Since the type is pretty straightforward, especially in uppercase, we decided early on that we were going to have it be colorful and a little bouncy. On the back of each bag there’s a line to indicate where the coffee was sourced from, so we used that space to give the locations a bit of personality and playfulness to match the overall vibe of the bag and brand.

Dragon in a cup

SPEAKING OF PERSONALITY…more dragons

I feel like nowadays I’m constantly like…how can I squeeze some sort of hand-drawn mythical creature into my projects?? (Group X anyone?) This one was no exception. Vietnam has an amazing history with dragons that have gone through all kinds of different variations through all of the dynasties. The one I based this drawing off of was from the Nguyễn Dynasty, and there’s a statue of it in the Imperial City of Huế. My version is a much less dope version, but it’s got most of the same elements. Much more friendly though.

A hardworking dragon

My thought when making the dragon was like, “Okay, what if this little bud is out here roasting all the coffee beans, one at a time??? And then what if it just lives inside a cup of coffee???” Why does it live in the coffee cup you ask? I just didn’t know how to finish drawing the rest of the body. #designdecisions

This little guy has found its way into a ton of pieces throughout the brand, saying wassup and giving you little hints on the packaging, hiding in your wallet on the loyalty card, and even some telling you how to recycle on some trash cans in the cafe. Nine times out of 10, I’m trying to include it somewhere.

Packaging — color, concept, and production issues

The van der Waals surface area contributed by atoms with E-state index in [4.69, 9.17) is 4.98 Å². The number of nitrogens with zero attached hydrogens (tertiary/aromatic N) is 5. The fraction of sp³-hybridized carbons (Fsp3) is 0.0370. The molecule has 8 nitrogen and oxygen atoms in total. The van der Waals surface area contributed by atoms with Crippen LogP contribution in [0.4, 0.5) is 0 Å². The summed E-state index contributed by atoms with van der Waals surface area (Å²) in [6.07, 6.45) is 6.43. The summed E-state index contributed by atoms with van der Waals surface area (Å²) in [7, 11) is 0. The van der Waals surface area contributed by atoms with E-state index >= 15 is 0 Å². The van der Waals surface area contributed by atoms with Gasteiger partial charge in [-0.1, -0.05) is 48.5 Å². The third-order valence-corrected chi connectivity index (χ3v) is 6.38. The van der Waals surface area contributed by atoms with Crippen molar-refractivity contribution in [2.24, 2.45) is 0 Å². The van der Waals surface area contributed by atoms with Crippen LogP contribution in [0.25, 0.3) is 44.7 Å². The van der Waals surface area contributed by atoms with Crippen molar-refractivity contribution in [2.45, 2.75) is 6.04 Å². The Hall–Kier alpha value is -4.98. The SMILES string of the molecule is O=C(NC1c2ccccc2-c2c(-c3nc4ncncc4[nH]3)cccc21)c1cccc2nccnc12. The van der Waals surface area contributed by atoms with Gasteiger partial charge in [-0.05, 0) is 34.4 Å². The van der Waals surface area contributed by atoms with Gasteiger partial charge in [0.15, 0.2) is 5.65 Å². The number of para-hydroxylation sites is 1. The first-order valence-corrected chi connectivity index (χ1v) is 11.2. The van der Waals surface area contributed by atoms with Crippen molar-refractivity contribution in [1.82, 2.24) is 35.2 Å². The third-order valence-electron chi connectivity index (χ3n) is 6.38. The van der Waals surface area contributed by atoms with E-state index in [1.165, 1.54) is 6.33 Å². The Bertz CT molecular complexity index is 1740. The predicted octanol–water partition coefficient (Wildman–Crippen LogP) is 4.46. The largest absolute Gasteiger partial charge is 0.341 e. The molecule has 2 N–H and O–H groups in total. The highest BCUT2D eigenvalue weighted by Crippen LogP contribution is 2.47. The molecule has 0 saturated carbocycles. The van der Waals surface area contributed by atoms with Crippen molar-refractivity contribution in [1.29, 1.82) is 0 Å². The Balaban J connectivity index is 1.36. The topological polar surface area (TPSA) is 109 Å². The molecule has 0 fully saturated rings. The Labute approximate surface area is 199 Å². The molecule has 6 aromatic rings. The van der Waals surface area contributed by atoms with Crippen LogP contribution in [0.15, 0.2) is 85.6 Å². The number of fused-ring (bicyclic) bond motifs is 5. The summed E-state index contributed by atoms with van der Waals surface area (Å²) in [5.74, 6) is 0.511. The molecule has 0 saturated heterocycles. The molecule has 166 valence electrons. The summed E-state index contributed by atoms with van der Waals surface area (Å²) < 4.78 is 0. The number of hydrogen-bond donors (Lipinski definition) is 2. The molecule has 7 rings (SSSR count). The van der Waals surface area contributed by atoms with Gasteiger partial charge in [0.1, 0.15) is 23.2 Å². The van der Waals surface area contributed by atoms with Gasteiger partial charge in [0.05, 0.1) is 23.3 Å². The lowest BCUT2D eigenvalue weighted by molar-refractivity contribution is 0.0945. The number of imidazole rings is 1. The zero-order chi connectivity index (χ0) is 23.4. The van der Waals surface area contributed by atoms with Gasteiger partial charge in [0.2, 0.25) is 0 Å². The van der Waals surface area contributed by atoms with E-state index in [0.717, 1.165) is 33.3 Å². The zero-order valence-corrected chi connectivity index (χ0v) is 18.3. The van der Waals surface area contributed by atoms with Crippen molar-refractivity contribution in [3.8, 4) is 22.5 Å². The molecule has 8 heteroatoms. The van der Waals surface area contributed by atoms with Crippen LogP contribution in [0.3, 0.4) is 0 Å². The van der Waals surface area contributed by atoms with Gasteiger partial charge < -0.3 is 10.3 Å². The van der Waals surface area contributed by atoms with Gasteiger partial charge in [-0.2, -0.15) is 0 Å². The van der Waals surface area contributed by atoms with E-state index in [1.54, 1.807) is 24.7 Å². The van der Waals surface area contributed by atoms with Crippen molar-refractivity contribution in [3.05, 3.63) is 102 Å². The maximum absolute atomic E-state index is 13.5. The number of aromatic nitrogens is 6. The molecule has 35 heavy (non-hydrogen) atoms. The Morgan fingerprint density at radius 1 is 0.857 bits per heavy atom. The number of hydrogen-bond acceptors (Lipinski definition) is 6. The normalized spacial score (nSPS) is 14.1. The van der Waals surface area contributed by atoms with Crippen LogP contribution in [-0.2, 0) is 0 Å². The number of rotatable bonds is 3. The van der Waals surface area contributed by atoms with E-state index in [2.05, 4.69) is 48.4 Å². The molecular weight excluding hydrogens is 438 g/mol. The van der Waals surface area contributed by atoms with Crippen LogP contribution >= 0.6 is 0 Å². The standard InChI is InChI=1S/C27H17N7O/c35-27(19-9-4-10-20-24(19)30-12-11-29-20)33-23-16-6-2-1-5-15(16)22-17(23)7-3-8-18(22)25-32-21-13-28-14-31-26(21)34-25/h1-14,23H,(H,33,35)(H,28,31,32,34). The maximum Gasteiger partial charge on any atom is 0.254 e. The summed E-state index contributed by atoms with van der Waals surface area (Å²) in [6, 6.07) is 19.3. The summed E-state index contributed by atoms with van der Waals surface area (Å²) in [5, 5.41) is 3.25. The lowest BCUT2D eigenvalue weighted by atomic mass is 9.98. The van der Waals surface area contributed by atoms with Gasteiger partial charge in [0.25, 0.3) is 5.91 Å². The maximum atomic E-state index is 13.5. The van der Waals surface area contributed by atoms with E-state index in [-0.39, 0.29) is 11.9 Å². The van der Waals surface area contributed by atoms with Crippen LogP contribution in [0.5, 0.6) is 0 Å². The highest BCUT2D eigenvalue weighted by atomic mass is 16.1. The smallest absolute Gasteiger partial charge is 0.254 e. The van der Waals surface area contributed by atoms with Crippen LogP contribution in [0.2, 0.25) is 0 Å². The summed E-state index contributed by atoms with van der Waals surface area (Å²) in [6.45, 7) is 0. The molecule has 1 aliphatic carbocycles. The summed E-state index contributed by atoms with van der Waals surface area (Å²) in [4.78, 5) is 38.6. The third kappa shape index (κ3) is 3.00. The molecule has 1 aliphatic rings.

After creating a brand full of cute, playful elements, we knew we’d want to bring that vibe into the packaging as well. Rong Xiang was working with me at the time and we both took stabs at two different options. Mine was a little too off the wall for what the Càphê folks were looking for, but Rong’s version was just so elegant, bright, and truly beautiful. We all knew it would jump off the shelf, and feel so special to hold in your hand.

We brought some of the tiny elements from my weird direction—like the pull here dragon at the top and the squeeze and sniff flower over the valve—and incorporated them into Rong’s rainbow holographic gold gilded version. We also included the Đi uống cà phê phrase flanking the squeeze and sniff flower, to nod towards the Vietnamese roots of the company. Sort of like an ‘if you know you know’ kinda thing.

Squeeze & sniff valve

Rong put her whole heart into designing these bags and wrote a beautiful description of her thoughts and process:

Càphê Roasters is a coffee shop that wants everyone to know just how delicious Vietnamese coffee is. As Philly’s first and only Vietnamese coffee roaster, Càphê was looking for a packaging update that more closely reflects who they are — a proudly Asian-American business working to bring people together, one cup of cà phê at a time.

I created a packaging program that reflects this vision of a more inclusive, more open coffee community. Inspired by the colorful streets of Hanoi, the new system embraces a broad spectrum of hues. Each variety has its own colorway and playful forms, so customers can spot their favorite right off the shelf. The sides are the best part — abstracted from the terraced rice fields of Sapa, the pattern references the beautiful landscapes of Vietnam while adding a surprising pop of color to the entire system.